5. Rocky Mountain, Colorado
Home to more than 100 peaks over 11,000ft, Rocky Mountain National Park is Colorado’s crown jewel. Sitting near the scenic resort town of Estes Park in northern Colorado, its 415 square miles of stunning wilderness that attracts millions of visitors every year for good reason. In addition to turquoise lakes, breathtaking peaks, alpine tundra and famous Trail Ridge Road, the park offers ample opportunities to view big beasts like moose, bear, and elk as well as smaller bighorn sheep, marmots and pika.
6. Lake Clark, Alaska
To be honest, any of Alaska’s eight National Parks make for some unforgettable wildlife viewing, what with them being some of the most remote and least crowded in the country. Situated in southwest Alaska, Lake Clark requires a small plane to reach it, which keeps annual visitation below 5,000 which means if you want to explore its smoking volcanoes, stunning coastline and craggy peaks, you’ll have the wilderness to yourself. Lake Clark is home to the world’s largest sockeye salmon fishery as well as the imposing grizzly bears that feed on them, then in the valleys you’ll find caribou, moose, wolves and lynx if you’re lucky.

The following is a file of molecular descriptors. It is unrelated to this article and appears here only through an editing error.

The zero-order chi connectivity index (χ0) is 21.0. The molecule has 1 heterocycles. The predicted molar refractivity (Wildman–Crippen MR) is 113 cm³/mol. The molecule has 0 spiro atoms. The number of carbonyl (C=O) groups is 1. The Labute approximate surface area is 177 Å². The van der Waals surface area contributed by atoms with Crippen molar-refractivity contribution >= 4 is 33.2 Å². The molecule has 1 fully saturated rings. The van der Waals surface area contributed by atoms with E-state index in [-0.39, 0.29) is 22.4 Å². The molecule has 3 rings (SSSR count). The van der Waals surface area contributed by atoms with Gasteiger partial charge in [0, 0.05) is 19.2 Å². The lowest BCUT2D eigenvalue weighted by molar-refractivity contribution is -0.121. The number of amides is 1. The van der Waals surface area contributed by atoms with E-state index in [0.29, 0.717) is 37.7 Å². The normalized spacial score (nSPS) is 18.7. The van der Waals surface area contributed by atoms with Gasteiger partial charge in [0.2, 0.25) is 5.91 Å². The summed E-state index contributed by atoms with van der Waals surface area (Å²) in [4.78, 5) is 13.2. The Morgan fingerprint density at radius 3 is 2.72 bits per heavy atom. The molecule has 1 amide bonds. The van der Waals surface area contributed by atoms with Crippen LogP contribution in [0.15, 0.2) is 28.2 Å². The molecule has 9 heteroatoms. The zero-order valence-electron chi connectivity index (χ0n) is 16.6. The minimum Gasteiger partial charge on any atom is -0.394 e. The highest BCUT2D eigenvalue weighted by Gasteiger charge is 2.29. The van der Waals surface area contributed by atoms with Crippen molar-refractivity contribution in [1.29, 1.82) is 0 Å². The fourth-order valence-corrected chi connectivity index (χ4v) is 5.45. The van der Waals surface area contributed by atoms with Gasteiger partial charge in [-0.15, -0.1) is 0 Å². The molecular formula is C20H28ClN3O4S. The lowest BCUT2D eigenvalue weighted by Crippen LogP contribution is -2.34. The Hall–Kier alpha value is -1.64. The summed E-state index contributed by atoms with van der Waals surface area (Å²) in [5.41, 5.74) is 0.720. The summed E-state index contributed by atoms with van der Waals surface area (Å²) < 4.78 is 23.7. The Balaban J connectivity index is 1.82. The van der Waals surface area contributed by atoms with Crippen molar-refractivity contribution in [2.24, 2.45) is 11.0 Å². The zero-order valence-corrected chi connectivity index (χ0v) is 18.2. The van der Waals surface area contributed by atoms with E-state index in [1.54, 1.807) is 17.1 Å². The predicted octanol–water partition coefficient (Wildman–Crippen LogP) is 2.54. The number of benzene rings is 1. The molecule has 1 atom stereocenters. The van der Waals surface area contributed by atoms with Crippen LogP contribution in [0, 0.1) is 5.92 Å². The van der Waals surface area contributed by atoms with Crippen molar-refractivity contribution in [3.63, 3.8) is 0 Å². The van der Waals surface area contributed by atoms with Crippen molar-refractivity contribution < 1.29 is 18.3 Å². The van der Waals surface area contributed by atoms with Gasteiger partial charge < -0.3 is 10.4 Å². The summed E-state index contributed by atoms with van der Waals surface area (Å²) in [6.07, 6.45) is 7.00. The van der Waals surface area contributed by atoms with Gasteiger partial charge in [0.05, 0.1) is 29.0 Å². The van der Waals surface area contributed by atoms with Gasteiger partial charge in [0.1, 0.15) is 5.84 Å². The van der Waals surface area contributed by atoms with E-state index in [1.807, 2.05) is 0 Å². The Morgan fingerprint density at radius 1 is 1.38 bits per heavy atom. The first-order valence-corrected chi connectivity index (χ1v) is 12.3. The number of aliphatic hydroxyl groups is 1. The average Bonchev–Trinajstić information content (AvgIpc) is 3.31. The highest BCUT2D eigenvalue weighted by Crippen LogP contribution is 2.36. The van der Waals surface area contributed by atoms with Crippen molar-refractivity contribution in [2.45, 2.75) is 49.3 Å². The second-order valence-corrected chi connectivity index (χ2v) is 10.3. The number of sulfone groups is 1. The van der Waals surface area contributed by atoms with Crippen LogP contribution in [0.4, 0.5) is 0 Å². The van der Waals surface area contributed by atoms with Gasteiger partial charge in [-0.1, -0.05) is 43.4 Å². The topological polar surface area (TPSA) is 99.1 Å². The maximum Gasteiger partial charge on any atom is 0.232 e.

7. Big Bend, Texas
If it’s bird watching you’re after, head to southwest Texas where you’ll find birdlife and solitude in healthy doses. Big Bend is home to the entire Chisos mountain range, much of the Chihuahuan Desert and 450 species of birds – more than any other National Park. Some of these birds aren’t typically found elsewhere in the country, such as the Lucifer Hummingbird, Colima Warbler, Flammulated Owl, Elf Owl, Mexican Jay, Black-chinned Sparrow, Crissal Thrasher and Green Kingfisher. In addition to being a bird watching mecca, Big Bend is one of our top picks for stargazing and one of the best National Parks to visit in winter.
8. Saguaro, Arizona
Do you prefer your wildlife to be cold-blooded? Then needless to say, you’ll want to head to the desert and Saguaro National Park in Arizona is considered one of the best parks to see rattlesnakes, lizards, tortoises as well as the venomous Gila Monster reptile. The park, which straddles Tucson and protects the largest cacti in America (the saguaro), is also home to leopard frogs and tree frogs, hawks and hummingbirds and desert mammals like mountain lions, kangaroo rats and foxes.
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Julia Clarke is a staff writer for Advnture.com and the author of the book Restorative Yoga for Beginners. She loves to explore mountains on foot, bike, skis and belay and then recover on the the yoga mat. Julia graduated with a degree in journalism in 2004 and spent eight years working as a radio presenter in Kansas City, Vermont, Boston and New York City before discovering the joys of the Rocky Mountains. She then detoured west to Colorado and enjoyed 11 years teaching yoga in Vail before returning to her hometown of Glasgow, Scotland in 2020 to focus on family and writing.